Many professional organizations offer student memberships so you might be able to join a professional organization related to your field. This could help you start to meet individuals already working in your area of study so you can network and begin making important connections. It could also connect you to additional educational development or possible job openings.
12. Study Abroad
Your senior year could be the ideal time to try studying abroad if you haven't done so already. Once you start working or attending grad school, it could be difficult to get an out-of-the-country trip in, so before you graduate you might want to visit a different country while still being able to earn credits toward your degree.
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13. Attend Conferences or Workshops
Depending on your major, you might be able to find some conferences or workshops that can help you further develop your knowledge. In addition, these can also be good places to make important professional connections.
14. Get Your Hardest Classes Out of the Way First
If possible, try to take the more difficult classes you have left during the first semester of your senior year and save the easier options for your last semester. Senioritis can make it increasingly hard to focus on coursework during that final semester, so trying to make your class load even a little easier will be sure to pay off.
15. Start Saving
Whether you've already been saving a little or haven't started saving at all, you might want to start putting some money away. Money could be tight after you graduate and take an entry-level job, and it could get even tighter when you have to start paying back your loans. Having some money saved up can give you some backup funds if you end up needing them.
16. Visit Your Alumni Office
Before long you'll be changing your school status from 'student' to 'alum,' so it could be a good idea to touch base with your school's alumni office. Find out from them what benefits are offered to alumni and how to register your information to make sure you stay connected after graduation.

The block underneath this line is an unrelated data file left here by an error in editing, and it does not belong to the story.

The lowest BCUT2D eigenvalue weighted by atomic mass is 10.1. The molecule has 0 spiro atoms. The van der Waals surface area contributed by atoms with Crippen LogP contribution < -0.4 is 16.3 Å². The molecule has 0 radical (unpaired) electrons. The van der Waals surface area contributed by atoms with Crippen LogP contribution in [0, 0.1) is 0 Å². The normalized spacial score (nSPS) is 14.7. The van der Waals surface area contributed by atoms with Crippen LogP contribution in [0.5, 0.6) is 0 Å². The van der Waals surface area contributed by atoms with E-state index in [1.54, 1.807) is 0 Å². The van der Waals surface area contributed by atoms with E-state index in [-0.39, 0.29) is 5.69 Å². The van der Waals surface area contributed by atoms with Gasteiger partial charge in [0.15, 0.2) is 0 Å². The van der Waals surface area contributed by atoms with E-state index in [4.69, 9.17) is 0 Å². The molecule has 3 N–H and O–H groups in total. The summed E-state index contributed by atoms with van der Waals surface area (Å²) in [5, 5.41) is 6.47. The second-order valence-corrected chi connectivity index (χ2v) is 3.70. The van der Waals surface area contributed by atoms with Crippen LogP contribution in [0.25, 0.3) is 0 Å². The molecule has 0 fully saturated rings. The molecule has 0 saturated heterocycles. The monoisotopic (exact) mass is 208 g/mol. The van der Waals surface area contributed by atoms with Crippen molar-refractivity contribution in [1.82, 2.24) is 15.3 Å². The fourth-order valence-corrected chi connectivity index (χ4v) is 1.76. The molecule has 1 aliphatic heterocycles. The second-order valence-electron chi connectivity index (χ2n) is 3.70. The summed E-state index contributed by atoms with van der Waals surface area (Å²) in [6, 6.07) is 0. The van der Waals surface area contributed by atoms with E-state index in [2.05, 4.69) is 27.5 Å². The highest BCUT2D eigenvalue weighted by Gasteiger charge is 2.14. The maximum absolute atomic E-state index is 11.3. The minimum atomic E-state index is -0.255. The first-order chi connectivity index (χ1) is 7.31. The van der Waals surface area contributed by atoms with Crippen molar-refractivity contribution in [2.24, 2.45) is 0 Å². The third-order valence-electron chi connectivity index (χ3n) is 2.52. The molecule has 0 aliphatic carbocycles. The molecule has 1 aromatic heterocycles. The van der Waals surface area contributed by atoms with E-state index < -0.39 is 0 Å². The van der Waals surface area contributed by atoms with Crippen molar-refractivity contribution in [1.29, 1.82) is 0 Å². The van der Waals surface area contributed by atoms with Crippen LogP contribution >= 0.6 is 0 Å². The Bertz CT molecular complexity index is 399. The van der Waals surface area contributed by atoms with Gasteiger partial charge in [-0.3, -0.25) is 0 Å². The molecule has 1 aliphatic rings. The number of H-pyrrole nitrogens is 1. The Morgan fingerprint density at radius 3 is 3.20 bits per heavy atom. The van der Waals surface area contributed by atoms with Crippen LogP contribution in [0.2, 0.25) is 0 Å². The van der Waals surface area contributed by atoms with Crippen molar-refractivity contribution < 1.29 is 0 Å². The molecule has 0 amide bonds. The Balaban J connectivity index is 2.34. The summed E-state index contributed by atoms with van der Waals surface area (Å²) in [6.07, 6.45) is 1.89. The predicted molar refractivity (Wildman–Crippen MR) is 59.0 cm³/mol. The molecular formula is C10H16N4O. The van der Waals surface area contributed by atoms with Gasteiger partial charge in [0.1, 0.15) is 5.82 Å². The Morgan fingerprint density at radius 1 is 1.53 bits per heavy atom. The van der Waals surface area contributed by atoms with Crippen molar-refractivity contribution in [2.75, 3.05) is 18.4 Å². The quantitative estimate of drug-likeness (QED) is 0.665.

17. Talk to Your Professors
Your professors might be able to provide you with recommendations down the road or even give you leads to potential jobs. Prior to graduation, you should try to have a chat with some of the professors who know you the best to see if they would be willing to help you out and so you can find out the best way to keep in touch with them.
18. Get Your References in Order
You could need references for grad school or for potential jobs, and it's always good to have that information together in advance. Reach out to individuals who you think will be the best references to verify that they are fine with being your reference and are okay with you giving their contact information to others.
19. Keep on Top of Your Coursework
Although it could be easy to start to let your grades slide during your senior year, it's important to still get all of your coursework done and maintain your GPA. You certainly don't want to risk failing a class and not graduating all because you decided that, since it's your last year, your classes didn't need as much attention as they once did.
20. Have Fun
Even though there are a lot of serious decisions to make during your senior year and a lot of important things to take care of, you should still leave time to have some fun. You've worked hard to get to where you are and should be able to enjoy all of the festivities related to your upcoming graduation.
Still not sure if you want to continue your studies or go directly into the workforce? Check out some ways to decide if grad school is right for you.